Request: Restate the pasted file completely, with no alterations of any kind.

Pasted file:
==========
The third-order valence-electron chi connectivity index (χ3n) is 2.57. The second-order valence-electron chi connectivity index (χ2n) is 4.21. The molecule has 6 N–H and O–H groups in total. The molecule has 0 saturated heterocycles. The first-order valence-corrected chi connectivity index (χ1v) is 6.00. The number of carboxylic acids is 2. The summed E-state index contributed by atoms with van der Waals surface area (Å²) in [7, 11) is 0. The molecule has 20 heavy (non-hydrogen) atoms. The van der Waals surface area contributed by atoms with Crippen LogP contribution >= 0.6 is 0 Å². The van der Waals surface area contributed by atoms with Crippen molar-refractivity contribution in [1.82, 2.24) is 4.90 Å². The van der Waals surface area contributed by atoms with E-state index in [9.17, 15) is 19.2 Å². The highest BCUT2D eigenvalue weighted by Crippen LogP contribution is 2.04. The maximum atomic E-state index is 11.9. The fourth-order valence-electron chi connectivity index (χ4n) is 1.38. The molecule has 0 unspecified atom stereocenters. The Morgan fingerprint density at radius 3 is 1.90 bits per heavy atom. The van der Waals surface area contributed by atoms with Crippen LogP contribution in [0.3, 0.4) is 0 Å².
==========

The third-order valence-electron chi connectivity index (χ3n) is 2.57. The second-order valence-electron chi connectivity index (χ2n) is 4.21. The molecule has 6 N–H and O–H groups in total. The molecule has 0 saturated heterocycles. The first-order valence-corrected chi connectivity index (χ1v) is 6.00. The number of carboxylic acids is 2. The summed E-state index contributed by atoms with van der Waals surface area (Å²) in [7, 11) is 0. The molecule has 20 heavy (non-hydrogen) atoms. The van der Waals surface area contributed by atoms with Crippen LogP contribution >= 0.6 is 0 Å². The van der Waals surface area contributed by atoms with Crippen molar-refractivity contribution in [1.82, 2.24) is 4.90 Å². The van der Waals surface area contributed by atoms with E-state index in [9.17, 15) is 19.2 Å². The highest BCUT2D eigenvalue weighted by Crippen LogP contribution is 2.04. The maximum atomic E-state index is 11.9. The fourth-order valence-electron chi connectivity index (χ4n) is 1.38. The molecule has 0 unspecified atom stereocenters. The Morgan fingerprint density at radius 3 is 1.90 bits per heavy atom. The van der Waals surface area contributed by atoms with Crippen LogP contribution in [0.3, 0.4) is 0 Å².